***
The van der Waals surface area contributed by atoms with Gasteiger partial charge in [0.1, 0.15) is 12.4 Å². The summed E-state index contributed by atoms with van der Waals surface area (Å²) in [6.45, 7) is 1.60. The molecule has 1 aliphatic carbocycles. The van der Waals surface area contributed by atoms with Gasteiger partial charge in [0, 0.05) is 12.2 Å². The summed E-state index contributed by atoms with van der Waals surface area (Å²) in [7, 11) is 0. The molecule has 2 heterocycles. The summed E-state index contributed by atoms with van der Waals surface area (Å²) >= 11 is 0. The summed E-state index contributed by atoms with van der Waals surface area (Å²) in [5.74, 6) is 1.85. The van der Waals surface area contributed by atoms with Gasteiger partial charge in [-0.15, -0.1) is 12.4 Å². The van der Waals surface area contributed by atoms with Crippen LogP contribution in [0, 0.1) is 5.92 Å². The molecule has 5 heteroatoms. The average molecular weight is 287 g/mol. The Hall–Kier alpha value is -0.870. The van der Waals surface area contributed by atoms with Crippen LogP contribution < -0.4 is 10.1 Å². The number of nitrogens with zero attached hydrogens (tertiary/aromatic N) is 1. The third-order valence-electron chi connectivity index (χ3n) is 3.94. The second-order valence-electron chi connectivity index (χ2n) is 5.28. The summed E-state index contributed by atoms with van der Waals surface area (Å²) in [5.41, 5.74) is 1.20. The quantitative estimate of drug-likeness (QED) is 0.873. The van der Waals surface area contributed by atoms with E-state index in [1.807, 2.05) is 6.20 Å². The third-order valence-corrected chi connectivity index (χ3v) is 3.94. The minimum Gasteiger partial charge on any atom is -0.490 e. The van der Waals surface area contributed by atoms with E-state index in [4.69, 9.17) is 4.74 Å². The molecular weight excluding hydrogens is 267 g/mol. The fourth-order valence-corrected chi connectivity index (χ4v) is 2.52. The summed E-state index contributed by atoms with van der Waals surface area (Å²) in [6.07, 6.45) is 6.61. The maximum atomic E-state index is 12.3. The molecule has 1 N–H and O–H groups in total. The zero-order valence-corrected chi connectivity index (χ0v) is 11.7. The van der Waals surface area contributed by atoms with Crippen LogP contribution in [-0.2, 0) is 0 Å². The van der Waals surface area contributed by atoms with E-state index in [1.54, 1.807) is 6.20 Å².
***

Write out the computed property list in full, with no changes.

The van der Waals surface area contributed by atoms with Gasteiger partial charge in [0.1, 0.15) is 12.4 Å². The summed E-state index contributed by atoms with van der Waals surface area (Å²) in [6.45, 7) is 1.60. The molecule has 1 aliphatic carbocycles. The van der Waals surface area contributed by atoms with Gasteiger partial charge in [0, 0.05) is 12.2 Å². The summed E-state index contributed by atoms with van der Waals surface area (Å²) in [7, 11) is 0. The molecule has 2 heterocycles. The summed E-state index contributed by atoms with van der Waals surface area (Å²) >= 11 is 0. The summed E-state index contributed by atoms with van der Waals surface area (Å²) in [5.74, 6) is 1.85. The van der Waals surface area contributed by atoms with Gasteiger partial charge in [-0.15, -0.1) is 12.4 Å². The van der Waals surface area contributed by atoms with Crippen LogP contribution in [0, 0.1) is 5.92 Å². The molecule has 5 heteroatoms. The average molecular weight is 287 g/mol. The Hall–Kier alpha value is -0.870. The van der Waals surface area contributed by atoms with Crippen LogP contribution < -0.4 is 10.1 Å². The number of nitrogens with zero attached hydrogens (tertiary/aromatic N) is 1. The third-order valence-electron chi connectivity index (χ3n) is 3.94. The second-order valence-electron chi connectivity index (χ2n) is 5.28. The summed E-state index contributed by atoms with van der Waals surface area (Å²) in [5.41, 5.74) is 1.20. The quantitative estimate of drug-likeness (QED) is 0.873. The van der Waals surface area contributed by atoms with E-state index in [1.807, 2.05) is 6.20 Å². The third-order valence-corrected chi connectivity index (χ3v) is 3.94. The minimum Gasteiger partial charge on any atom is -0.490 e. The van der Waals surface area contributed by atoms with E-state index in [4.69, 9.17) is 4.74 Å². The molecular weight excluding hydrogens is 267 g/mol. The fourth-order valence-corrected chi connectivity index (χ4v) is 2.52. The summed E-state index contributed by atoms with van der Waals surface area (Å²) in [6.07, 6.45) is 6.61. The maximum atomic E-state index is 12.3. The molecule has 1 N–H and O–H groups in total. The zero-order valence-corrected chi connectivity index (χ0v) is 11.7. The van der Waals surface area contributed by atoms with Crippen LogP contribution in [-0.2, 0) is 0 Å². The van der Waals surface area contributed by atoms with E-state index in [1.54, 1.807) is 6.20 Å².